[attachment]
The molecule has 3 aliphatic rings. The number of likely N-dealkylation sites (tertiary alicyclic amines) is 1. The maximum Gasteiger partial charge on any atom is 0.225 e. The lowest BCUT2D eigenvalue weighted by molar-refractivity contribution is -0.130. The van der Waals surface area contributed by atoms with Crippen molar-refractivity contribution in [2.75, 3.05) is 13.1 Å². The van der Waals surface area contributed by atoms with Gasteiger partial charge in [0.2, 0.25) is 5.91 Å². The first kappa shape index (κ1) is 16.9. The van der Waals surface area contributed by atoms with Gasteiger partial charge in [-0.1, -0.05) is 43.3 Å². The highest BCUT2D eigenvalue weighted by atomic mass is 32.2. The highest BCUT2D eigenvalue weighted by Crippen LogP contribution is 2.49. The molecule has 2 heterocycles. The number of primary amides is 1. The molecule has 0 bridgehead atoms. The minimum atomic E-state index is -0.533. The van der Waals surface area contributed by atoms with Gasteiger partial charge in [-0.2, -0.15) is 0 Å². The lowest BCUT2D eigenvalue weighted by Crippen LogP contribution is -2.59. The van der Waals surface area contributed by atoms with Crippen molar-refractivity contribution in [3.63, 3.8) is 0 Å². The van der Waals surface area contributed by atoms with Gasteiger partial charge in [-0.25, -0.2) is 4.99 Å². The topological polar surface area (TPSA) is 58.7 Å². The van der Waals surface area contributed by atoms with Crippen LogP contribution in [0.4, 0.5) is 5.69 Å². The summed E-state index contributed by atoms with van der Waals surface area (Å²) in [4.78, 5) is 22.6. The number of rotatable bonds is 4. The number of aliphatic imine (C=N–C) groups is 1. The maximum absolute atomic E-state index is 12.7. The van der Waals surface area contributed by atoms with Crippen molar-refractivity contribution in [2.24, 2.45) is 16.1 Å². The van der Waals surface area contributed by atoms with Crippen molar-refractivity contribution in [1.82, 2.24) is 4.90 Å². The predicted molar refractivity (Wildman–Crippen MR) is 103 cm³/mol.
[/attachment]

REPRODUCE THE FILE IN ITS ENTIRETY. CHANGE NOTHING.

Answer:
The molecule has 3 aliphatic rings. The number of likely N-dealkylation sites (tertiary alicyclic amines) is 1. The maximum Gasteiger partial charge on any atom is 0.225 e. The lowest BCUT2D eigenvalue weighted by molar-refractivity contribution is -0.130. The van der Waals surface area contributed by atoms with Crippen molar-refractivity contribution in [2.75, 3.05) is 13.1 Å². The van der Waals surface area contributed by atoms with Gasteiger partial charge in [0.2, 0.25) is 5.91 Å². The first kappa shape index (κ1) is 16.9. The van der Waals surface area contributed by atoms with Gasteiger partial charge in [-0.1, -0.05) is 43.3 Å². The highest BCUT2D eigenvalue weighted by atomic mass is 32.2. The highest BCUT2D eigenvalue weighted by Crippen LogP contribution is 2.49. The molecule has 2 heterocycles. The number of primary amides is 1. The molecule has 0 bridgehead atoms. The minimum atomic E-state index is -0.533. The van der Waals surface area contributed by atoms with Gasteiger partial charge in [-0.2, -0.15) is 0 Å². The lowest BCUT2D eigenvalue weighted by Crippen LogP contribution is -2.59. The van der Waals surface area contributed by atoms with Crippen molar-refractivity contribution in [3.63, 3.8) is 0 Å². The van der Waals surface area contributed by atoms with Gasteiger partial charge in [-0.25, -0.2) is 4.99 Å². The topological polar surface area (TPSA) is 58.7 Å². The van der Waals surface area contributed by atoms with Crippen LogP contribution in [0.4, 0.5) is 5.69 Å². The summed E-state index contributed by atoms with van der Waals surface area (Å²) in [4.78, 5) is 22.6. The number of rotatable bonds is 4. The number of aliphatic imine (C=N–C) groups is 1. The maximum absolute atomic E-state index is 12.7. The van der Waals surface area contributed by atoms with Crippen molar-refractivity contribution in [2.24, 2.45) is 16.1 Å². The van der Waals surface area contributed by atoms with Crippen molar-refractivity contribution in [1.82, 2.24) is 4.90 Å². The predicted molar refractivity (Wildman–Crippen MR) is 103 cm³/mol.